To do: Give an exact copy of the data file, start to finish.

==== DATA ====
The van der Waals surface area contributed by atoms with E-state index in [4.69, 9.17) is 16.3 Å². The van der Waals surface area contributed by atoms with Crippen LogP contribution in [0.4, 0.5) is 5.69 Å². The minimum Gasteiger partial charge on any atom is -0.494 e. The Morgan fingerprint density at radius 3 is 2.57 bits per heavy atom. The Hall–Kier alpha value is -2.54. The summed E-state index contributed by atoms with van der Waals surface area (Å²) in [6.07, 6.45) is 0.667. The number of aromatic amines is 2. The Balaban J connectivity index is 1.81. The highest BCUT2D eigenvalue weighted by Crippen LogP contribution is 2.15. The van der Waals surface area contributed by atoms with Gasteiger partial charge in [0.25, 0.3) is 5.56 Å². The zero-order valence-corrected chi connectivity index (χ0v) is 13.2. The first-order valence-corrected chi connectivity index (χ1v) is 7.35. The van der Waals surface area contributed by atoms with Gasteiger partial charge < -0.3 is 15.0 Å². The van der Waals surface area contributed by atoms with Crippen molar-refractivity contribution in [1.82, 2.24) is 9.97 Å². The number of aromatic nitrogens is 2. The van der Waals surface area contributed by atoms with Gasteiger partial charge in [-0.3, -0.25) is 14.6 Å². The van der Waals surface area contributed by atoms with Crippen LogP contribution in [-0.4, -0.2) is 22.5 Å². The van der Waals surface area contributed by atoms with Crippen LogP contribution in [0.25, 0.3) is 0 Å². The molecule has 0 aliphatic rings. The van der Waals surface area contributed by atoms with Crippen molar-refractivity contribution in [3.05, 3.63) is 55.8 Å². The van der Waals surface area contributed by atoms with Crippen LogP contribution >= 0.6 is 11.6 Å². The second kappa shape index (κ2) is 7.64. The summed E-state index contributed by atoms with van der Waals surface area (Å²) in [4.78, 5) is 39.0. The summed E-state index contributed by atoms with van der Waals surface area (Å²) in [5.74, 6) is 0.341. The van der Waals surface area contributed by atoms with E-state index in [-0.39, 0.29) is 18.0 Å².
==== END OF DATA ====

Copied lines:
The van der Waals surface area contributed by atoms with E-state index in [4.69, 9.17) is 16.3 Å². The van der Waals surface area contributed by atoms with Crippen LogP contribution in [0.4, 0.5) is 5.69 Å². The minimum Gasteiger partial charge on any atom is -0.494 e. The Morgan fingerprint density at radius 3 is 2.57 bits per heavy atom. The Hall–Kier alpha value is -2.54. The summed E-state index contributed by atoms with van der Waals surface area (Å²) in [6.07, 6.45) is 0.667. The number of aromatic amines is 2. The Balaban J connectivity index is 1.81. The highest BCUT2D eigenvalue weighted by Crippen LogP contribution is 2.15. The van der Waals surface area contributed by atoms with Gasteiger partial charge in [0.25, 0.3) is 5.56 Å². The zero-order valence-corrected chi connectivity index (χ0v) is 13.2. The first-order valence-corrected chi connectivity index (χ1v) is 7.35. The van der Waals surface area contributed by atoms with Gasteiger partial charge < -0.3 is 15.0 Å². The van der Waals surface area contributed by atoms with Crippen molar-refractivity contribution in [1.82, 2.24) is 9.97 Å². The number of aromatic nitrogens is 2. The van der Waals surface area contributed by atoms with Gasteiger partial charge in [-0.3, -0.25) is 14.6 Å². The van der Waals surface area contributed by atoms with Crippen LogP contribution in [-0.4, -0.2) is 22.5 Å². The van der Waals surface area contributed by atoms with Crippen LogP contribution in [0.25, 0.3) is 0 Å². The molecule has 0 aliphatic rings. The van der Waals surface area contributed by atoms with Crippen molar-refractivity contribution in [3.05, 3.63) is 55.8 Å². The van der Waals surface area contributed by atoms with Crippen LogP contribution >= 0.6 is 11.6 Å². The second kappa shape index (κ2) is 7.64. The summed E-state index contributed by atoms with van der Waals surface area (Å²) in [4.78, 5) is 39.0. The summed E-state index contributed by atoms with van der Waals surface area (Å²) in [5.74, 6) is 0.341. The van der Waals surface area contributed by atoms with E-state index in [-0.39, 0.29) is 18.0 Å².